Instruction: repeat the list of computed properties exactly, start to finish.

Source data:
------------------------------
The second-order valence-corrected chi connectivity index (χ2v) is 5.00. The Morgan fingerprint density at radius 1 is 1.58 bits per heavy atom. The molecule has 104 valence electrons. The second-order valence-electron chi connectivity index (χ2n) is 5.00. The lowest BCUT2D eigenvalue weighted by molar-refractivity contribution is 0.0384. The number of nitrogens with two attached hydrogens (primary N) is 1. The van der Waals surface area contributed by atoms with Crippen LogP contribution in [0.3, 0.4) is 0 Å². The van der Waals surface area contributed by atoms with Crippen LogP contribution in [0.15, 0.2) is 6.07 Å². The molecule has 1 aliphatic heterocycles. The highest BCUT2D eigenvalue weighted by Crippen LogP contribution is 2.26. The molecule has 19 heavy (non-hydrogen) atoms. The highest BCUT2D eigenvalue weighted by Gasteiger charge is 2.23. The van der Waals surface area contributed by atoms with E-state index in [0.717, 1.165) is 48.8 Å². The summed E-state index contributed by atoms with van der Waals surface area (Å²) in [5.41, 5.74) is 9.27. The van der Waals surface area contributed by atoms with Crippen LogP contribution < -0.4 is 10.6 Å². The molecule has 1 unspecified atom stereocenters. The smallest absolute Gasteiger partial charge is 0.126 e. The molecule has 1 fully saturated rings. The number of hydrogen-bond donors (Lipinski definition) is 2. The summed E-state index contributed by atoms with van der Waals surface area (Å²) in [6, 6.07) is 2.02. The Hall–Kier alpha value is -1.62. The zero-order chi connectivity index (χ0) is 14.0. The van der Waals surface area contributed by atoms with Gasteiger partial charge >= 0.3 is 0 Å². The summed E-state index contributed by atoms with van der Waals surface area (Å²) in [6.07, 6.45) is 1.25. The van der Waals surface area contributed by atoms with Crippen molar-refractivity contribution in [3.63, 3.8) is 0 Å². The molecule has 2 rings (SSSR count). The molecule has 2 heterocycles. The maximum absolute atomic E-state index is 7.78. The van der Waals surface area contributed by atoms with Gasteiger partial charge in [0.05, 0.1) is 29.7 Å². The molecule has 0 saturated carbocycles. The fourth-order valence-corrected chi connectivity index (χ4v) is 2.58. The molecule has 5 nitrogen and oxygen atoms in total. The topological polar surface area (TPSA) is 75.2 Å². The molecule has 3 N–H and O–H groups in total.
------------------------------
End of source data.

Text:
The second-order valence-corrected chi connectivity index (χ2v) is 5.00. The Morgan fingerprint density at radius 1 is 1.58 bits per heavy atom. The molecule has 104 valence electrons. The second-order valence-electron chi connectivity index (χ2n) is 5.00. The lowest BCUT2D eigenvalue weighted by molar-refractivity contribution is 0.0384. The number of nitrogens with two attached hydrogens (primary N) is 1. The van der Waals surface area contributed by atoms with Crippen LogP contribution in [0.3, 0.4) is 0 Å². The van der Waals surface area contributed by atoms with Crippen LogP contribution in [0.15, 0.2) is 6.07 Å². The molecule has 1 aliphatic heterocycles. The highest BCUT2D eigenvalue weighted by Crippen LogP contribution is 2.26. The molecule has 19 heavy (non-hydrogen) atoms. The highest BCUT2D eigenvalue weighted by Gasteiger charge is 2.23. The van der Waals surface area contributed by atoms with E-state index in [0.717, 1.165) is 48.8 Å². The summed E-state index contributed by atoms with van der Waals surface area (Å²) in [5.41, 5.74) is 9.27. The van der Waals surface area contributed by atoms with Crippen LogP contribution < -0.4 is 10.6 Å². The molecule has 1 unspecified atom stereocenters. The smallest absolute Gasteiger partial charge is 0.126 e. The molecule has 1 fully saturated rings. The number of hydrogen-bond donors (Lipinski definition) is 2. The summed E-state index contributed by atoms with van der Waals surface area (Å²) in [6, 6.07) is 2.02. The Hall–Kier alpha value is -1.62. The zero-order chi connectivity index (χ0) is 14.0. The van der Waals surface area contributed by atoms with Gasteiger partial charge >= 0.3 is 0 Å². The summed E-state index contributed by atoms with van der Waals surface area (Å²) in [6.07, 6.45) is 1.25. The van der Waals surface area contributed by atoms with Crippen molar-refractivity contribution in [3.63, 3.8) is 0 Å². The molecule has 2 rings (SSSR count). The molecule has 2 heterocycles. The maximum absolute atomic E-state index is 7.78. The van der Waals surface area contributed by atoms with Gasteiger partial charge in [0.05, 0.1) is 29.7 Å². The molecule has 0 saturated carbocycles. The fourth-order valence-corrected chi connectivity index (χ4v) is 2.58. The molecule has 5 nitrogen and oxygen atoms in total. The topological polar surface area (TPSA) is 75.2 Å². The molecule has 3 N–H and O–H groups in total.